Service at the terminals does not come close to meeting TTC standards with headways swinging wildly about the scheduled values and a lot of service running close together. The situation is physically complicated at Broadview and Dundas West Stations where there are routinely queues of streetcars waiting to enter while cars take layovers because they are early.
Conversely, short turns of service destined for Dufferin Loop, and to a lesser extent Distillery Loop, imply that cars are late and will not be able to make their scheduled trips. When the May data are available, we will see whether the planned expansion of recovery time on both 504 King branches will fix this or will merely contribute to terminal queues and even longer layovers.
With the service from the four terminals consistently so irregular, it is no wonder that the “blending” of services cannot occur properly. On top of this, there is no evidence of any effort to space cars where the branches merge, challenging though this would be with erratic service arriving on each branch.
During much of the day, the standard deviation values range from 4 to 6 minutes indicating that many trips are operating at a range of headways twice this wide. The pattern is consistent through all four weeks.
The range of headways covered by the second and third quartiles is routinely wider than 6 minutes, and the first and fourth quartiles extend considerably above and below.
The full set of charts is linked below. Note that there was no service to Broadview Station on the weekend of March 9/10 due to emergency track repairs at Riverdale Park.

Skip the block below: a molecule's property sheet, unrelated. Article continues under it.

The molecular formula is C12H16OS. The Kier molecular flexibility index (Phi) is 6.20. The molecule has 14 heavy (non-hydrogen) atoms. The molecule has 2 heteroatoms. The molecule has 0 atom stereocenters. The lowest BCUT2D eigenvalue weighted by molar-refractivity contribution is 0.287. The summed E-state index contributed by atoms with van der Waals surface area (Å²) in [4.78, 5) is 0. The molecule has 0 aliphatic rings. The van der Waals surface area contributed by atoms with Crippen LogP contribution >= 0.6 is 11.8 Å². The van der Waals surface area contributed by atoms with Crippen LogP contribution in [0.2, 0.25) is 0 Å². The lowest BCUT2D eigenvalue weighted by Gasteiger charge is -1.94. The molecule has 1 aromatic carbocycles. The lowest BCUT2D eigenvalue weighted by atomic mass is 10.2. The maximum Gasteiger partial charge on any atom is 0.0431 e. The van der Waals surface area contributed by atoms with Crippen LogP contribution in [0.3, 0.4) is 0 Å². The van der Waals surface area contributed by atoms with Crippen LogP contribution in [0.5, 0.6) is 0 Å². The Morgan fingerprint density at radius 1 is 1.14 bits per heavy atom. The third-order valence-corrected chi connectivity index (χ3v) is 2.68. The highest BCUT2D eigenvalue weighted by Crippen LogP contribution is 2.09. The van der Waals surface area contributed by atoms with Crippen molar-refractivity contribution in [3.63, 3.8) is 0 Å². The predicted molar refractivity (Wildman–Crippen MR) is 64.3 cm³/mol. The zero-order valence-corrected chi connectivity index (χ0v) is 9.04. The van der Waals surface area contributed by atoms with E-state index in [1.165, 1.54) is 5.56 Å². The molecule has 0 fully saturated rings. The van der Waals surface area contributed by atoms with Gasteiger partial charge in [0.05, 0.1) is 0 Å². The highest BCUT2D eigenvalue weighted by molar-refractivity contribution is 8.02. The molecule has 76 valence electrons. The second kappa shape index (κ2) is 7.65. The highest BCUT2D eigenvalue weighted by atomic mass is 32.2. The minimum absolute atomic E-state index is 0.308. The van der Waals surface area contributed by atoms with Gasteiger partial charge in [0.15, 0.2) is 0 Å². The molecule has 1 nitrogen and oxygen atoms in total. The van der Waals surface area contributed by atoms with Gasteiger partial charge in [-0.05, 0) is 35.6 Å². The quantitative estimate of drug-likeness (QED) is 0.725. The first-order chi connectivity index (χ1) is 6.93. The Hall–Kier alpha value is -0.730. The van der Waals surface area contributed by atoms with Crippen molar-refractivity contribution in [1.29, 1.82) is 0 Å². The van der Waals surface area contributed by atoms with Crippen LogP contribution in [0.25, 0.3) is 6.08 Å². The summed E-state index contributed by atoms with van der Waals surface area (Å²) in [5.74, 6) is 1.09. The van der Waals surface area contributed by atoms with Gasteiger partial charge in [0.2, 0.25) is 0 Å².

As at Broadview Station there is a considerable scatter in the headways operated at Distillery Loop. On some days, short turning after the morning peak pulls the trend line higher. This occurred in weeks 1 and 3 as is shown in the weekly statistics chart. Short and very long headways are not unusual at Distillery Loop.
The following chart shows data for all weekdays and with the vertical scale set at 60 rather than 30 as in the other charts. The purpose is to show the cases where a headway value over half an hour was recorded. These show up in the “block and whisker” format charts as hours with fourth quartiles that run beyond the 30 minute upper range of the chart.
The week-by-week breakdown shows that the average headways stayed generally the same with a few exceptions, but that the standard deviations bounced over a range from about 3 to 8 minutes showing a wide variation in headways.
Looked at in quartile format, week 1 has several hours where the middle quartiles cover a fairly small range of values (e.g. 11 am), but the first and fourth do not. In particular, extremely short headways were common for much of the day especially in the late afternoon and evening.
Dundas West Station
The situation at the west end of 504 King is similar to that in the east with a wide range of headways for service departing from Dundas West Station.
The weekly statistics follow a similar pattern showing that this is common through the month.
Similarly the quartiles show that half of the service (first and fourth quartiles) operate on very short or very long headways well beyond the target range for TTC service.
Service from Dufferin Loop can be quite irregular as the chart below shows. Short turns in the late morning cause wider headways leaving the loop after the AM peak and this shows up in the trend lines below.
In the weekly breakdown, the post-AM peak effect is visible together with very high standard deviations showing that even with wide headways, there are bunches where two cars are carrying a gap.
As at the Distillery Loop, the first and fourth quartiles regularly reach down close to the zero line and well above 20 minutes, cresting the half hour mark on occasion.